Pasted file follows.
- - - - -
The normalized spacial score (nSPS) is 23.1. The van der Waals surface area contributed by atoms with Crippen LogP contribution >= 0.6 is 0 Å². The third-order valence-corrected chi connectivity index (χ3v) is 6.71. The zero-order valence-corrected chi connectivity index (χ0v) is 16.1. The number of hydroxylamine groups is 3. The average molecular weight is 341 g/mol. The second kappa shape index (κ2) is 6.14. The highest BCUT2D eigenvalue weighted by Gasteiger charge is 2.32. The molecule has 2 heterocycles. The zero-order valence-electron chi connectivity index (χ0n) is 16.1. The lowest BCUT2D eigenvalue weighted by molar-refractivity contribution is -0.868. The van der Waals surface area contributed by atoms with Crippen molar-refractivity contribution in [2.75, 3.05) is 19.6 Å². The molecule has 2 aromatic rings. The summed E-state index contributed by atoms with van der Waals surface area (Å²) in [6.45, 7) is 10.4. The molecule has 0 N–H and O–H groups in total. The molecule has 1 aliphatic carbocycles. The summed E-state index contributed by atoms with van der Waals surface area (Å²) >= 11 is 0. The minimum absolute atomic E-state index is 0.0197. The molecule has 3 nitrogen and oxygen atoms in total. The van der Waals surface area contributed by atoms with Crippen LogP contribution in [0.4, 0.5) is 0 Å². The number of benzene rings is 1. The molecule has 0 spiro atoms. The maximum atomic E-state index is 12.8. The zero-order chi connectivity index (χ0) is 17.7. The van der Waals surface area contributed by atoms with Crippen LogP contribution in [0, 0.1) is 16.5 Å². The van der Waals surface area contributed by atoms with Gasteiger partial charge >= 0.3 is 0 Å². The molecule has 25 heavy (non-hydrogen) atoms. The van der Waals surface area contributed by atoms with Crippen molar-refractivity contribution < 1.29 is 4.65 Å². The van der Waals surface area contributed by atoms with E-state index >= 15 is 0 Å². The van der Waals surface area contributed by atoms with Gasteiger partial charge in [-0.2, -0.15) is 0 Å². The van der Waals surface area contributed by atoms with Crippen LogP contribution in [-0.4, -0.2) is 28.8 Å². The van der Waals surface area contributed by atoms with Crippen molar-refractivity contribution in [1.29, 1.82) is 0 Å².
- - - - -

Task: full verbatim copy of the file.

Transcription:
The normalized spacial score (nSPS) is 23.1. The van der Waals surface area contributed by atoms with Crippen LogP contribution >= 0.6 is 0 Å². The third-order valence-corrected chi connectivity index (χ3v) is 6.71. The zero-order valence-corrected chi connectivity index (χ0v) is 16.1. The number of hydroxylamine groups is 3. The average molecular weight is 341 g/mol. The second kappa shape index (κ2) is 6.14. The highest BCUT2D eigenvalue weighted by Gasteiger charge is 2.32. The molecule has 2 heterocycles. The zero-order valence-electron chi connectivity index (χ0n) is 16.1. The lowest BCUT2D eigenvalue weighted by molar-refractivity contribution is -0.868. The van der Waals surface area contributed by atoms with Crippen molar-refractivity contribution in [2.75, 3.05) is 19.6 Å². The molecule has 2 aromatic rings. The summed E-state index contributed by atoms with van der Waals surface area (Å²) in [6.45, 7) is 10.4. The molecule has 0 N–H and O–H groups in total. The molecule has 1 aliphatic carbocycles. The summed E-state index contributed by atoms with van der Waals surface area (Å²) >= 11 is 0. The minimum absolute atomic E-state index is 0.0197. The molecule has 3 nitrogen and oxygen atoms in total. The van der Waals surface area contributed by atoms with Crippen LogP contribution in [0.4, 0.5) is 0 Å². The number of benzene rings is 1. The molecule has 0 spiro atoms. The maximum atomic E-state index is 12.8. The zero-order chi connectivity index (χ0) is 17.7. The van der Waals surface area contributed by atoms with Crippen LogP contribution in [0, 0.1) is 16.5 Å². The van der Waals surface area contributed by atoms with Gasteiger partial charge >= 0.3 is 0 Å². The molecule has 25 heavy (non-hydrogen) atoms. The van der Waals surface area contributed by atoms with Crippen molar-refractivity contribution < 1.29 is 4.65 Å². The van der Waals surface area contributed by atoms with E-state index >= 15 is 0 Å². The van der Waals surface area contributed by atoms with Gasteiger partial charge in [-0.2, -0.15) is 0 Å². The van der Waals surface area contributed by atoms with Crippen LogP contribution in [-0.4, -0.2) is 28.8 Å². The van der Waals surface area contributed by atoms with Crippen molar-refractivity contribution in [1.29, 1.82) is 0 Å².